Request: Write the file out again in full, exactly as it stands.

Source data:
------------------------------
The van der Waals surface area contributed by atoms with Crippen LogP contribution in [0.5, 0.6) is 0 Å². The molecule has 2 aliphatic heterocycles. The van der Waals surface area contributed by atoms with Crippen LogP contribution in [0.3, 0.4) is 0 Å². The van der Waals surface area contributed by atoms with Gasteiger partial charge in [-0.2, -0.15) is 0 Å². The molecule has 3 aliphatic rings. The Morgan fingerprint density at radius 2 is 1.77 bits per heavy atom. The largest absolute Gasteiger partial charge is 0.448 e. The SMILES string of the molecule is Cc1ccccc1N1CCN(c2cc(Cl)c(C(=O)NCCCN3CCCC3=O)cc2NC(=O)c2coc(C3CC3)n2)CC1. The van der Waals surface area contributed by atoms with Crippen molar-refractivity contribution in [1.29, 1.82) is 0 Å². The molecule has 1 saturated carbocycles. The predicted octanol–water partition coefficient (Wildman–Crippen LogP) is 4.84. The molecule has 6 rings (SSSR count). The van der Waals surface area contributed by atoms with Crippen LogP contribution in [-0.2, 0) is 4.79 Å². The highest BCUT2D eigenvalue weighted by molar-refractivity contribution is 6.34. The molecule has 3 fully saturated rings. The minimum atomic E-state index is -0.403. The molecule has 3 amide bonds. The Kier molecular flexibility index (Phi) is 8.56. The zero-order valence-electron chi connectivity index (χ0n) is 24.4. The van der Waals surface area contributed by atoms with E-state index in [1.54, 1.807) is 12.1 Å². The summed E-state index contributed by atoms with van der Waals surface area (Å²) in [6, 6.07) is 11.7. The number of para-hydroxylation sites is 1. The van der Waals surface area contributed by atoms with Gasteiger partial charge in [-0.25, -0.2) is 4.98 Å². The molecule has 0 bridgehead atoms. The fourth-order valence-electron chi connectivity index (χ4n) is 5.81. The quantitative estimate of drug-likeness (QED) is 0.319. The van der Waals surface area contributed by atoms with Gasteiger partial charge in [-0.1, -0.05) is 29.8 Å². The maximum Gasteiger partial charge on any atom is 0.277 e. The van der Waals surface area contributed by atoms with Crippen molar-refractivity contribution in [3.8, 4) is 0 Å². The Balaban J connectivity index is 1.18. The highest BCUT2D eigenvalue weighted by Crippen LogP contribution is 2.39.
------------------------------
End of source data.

The van der Waals surface area contributed by atoms with Crippen LogP contribution in [0.5, 0.6) is 0 Å². The molecule has 2 aliphatic heterocycles. The van der Waals surface area contributed by atoms with Crippen LogP contribution in [0.3, 0.4) is 0 Å². The van der Waals surface area contributed by atoms with Gasteiger partial charge in [-0.2, -0.15) is 0 Å². The molecule has 3 aliphatic rings. The Morgan fingerprint density at radius 2 is 1.77 bits per heavy atom. The largest absolute Gasteiger partial charge is 0.448 e. The SMILES string of the molecule is Cc1ccccc1N1CCN(c2cc(Cl)c(C(=O)NCCCN3CCCC3=O)cc2NC(=O)c2coc(C3CC3)n2)CC1. The van der Waals surface area contributed by atoms with Crippen molar-refractivity contribution in [1.29, 1.82) is 0 Å². The molecule has 1 saturated carbocycles. The predicted octanol–water partition coefficient (Wildman–Crippen LogP) is 4.84. The molecule has 6 rings (SSSR count). The van der Waals surface area contributed by atoms with Crippen LogP contribution in [-0.2, 0) is 4.79 Å². The highest BCUT2D eigenvalue weighted by molar-refractivity contribution is 6.34. The molecule has 3 fully saturated rings. The minimum atomic E-state index is -0.403. The molecule has 3 amide bonds. The Kier molecular flexibility index (Phi) is 8.56. The zero-order valence-electron chi connectivity index (χ0n) is 24.4. The van der Waals surface area contributed by atoms with E-state index in [1.54, 1.807) is 12.1 Å². The summed E-state index contributed by atoms with van der Waals surface area (Å²) in [6, 6.07) is 11.7. The number of para-hydroxylation sites is 1. The van der Waals surface area contributed by atoms with Gasteiger partial charge in [-0.25, -0.2) is 4.98 Å². The molecule has 0 bridgehead atoms. The fourth-order valence-electron chi connectivity index (χ4n) is 5.81. The quantitative estimate of drug-likeness (QED) is 0.319. The van der Waals surface area contributed by atoms with Gasteiger partial charge in [-0.1, -0.05) is 29.8 Å². The maximum Gasteiger partial charge on any atom is 0.277 e. The van der Waals surface area contributed by atoms with Crippen molar-refractivity contribution in [3.8, 4) is 0 Å². The Balaban J connectivity index is 1.18. The highest BCUT2D eigenvalue weighted by Crippen LogP contribution is 2.39.